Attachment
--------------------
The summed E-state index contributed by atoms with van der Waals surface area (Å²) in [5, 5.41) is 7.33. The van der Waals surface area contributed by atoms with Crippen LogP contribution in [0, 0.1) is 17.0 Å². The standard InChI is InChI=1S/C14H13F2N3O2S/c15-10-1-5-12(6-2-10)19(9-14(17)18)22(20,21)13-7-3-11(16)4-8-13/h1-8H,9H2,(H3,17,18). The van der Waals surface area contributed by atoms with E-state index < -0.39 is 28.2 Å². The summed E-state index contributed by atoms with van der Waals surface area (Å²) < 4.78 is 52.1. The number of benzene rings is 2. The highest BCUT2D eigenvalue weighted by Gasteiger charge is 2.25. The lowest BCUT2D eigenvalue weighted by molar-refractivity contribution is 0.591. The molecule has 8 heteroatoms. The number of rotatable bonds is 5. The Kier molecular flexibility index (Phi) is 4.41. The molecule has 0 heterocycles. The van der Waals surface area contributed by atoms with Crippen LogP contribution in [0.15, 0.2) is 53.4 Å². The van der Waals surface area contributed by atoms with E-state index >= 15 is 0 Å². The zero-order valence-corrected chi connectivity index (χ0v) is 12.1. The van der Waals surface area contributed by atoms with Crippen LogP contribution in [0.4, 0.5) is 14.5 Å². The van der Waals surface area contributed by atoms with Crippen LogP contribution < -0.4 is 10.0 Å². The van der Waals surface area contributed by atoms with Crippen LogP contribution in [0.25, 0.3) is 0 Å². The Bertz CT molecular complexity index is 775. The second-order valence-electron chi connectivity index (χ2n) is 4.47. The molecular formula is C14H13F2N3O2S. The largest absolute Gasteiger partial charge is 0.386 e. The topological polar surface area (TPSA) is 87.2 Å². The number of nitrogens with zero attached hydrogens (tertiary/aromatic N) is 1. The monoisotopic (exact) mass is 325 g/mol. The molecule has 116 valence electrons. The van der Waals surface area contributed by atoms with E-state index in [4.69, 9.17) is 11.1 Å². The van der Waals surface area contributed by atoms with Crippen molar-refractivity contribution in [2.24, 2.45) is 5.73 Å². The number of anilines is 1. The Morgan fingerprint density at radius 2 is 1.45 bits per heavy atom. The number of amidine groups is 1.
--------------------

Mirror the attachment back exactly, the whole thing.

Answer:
The summed E-state index contributed by atoms with van der Waals surface area (Å²) in [5, 5.41) is 7.33. The van der Waals surface area contributed by atoms with Crippen LogP contribution in [0, 0.1) is 17.0 Å². The standard InChI is InChI=1S/C14H13F2N3O2S/c15-10-1-5-12(6-2-10)19(9-14(17)18)22(20,21)13-7-3-11(16)4-8-13/h1-8H,9H2,(H3,17,18). The van der Waals surface area contributed by atoms with E-state index < -0.39 is 28.2 Å². The summed E-state index contributed by atoms with van der Waals surface area (Å²) < 4.78 is 52.1. The number of benzene rings is 2. The highest BCUT2D eigenvalue weighted by Gasteiger charge is 2.25. The lowest BCUT2D eigenvalue weighted by molar-refractivity contribution is 0.591. The molecule has 8 heteroatoms. The number of rotatable bonds is 5. The Kier molecular flexibility index (Phi) is 4.41. The molecule has 0 heterocycles. The van der Waals surface area contributed by atoms with Crippen LogP contribution in [0.15, 0.2) is 53.4 Å². The van der Waals surface area contributed by atoms with E-state index >= 15 is 0 Å². The zero-order valence-corrected chi connectivity index (χ0v) is 12.1. The van der Waals surface area contributed by atoms with Crippen LogP contribution in [0.4, 0.5) is 14.5 Å². The van der Waals surface area contributed by atoms with Crippen LogP contribution < -0.4 is 10.0 Å². The van der Waals surface area contributed by atoms with Crippen LogP contribution in [0.25, 0.3) is 0 Å². The Bertz CT molecular complexity index is 775. The second-order valence-electron chi connectivity index (χ2n) is 4.47. The molecular formula is C14H13F2N3O2S. The largest absolute Gasteiger partial charge is 0.386 e. The topological polar surface area (TPSA) is 87.2 Å². The number of nitrogens with zero attached hydrogens (tertiary/aromatic N) is 1. The monoisotopic (exact) mass is 325 g/mol. The molecule has 116 valence electrons. The van der Waals surface area contributed by atoms with E-state index in [4.69, 9.17) is 11.1 Å². The van der Waals surface area contributed by atoms with Crippen molar-refractivity contribution in [2.24, 2.45) is 5.73 Å². The number of anilines is 1. The Morgan fingerprint density at radius 2 is 1.45 bits per heavy atom. The number of amidine groups is 1.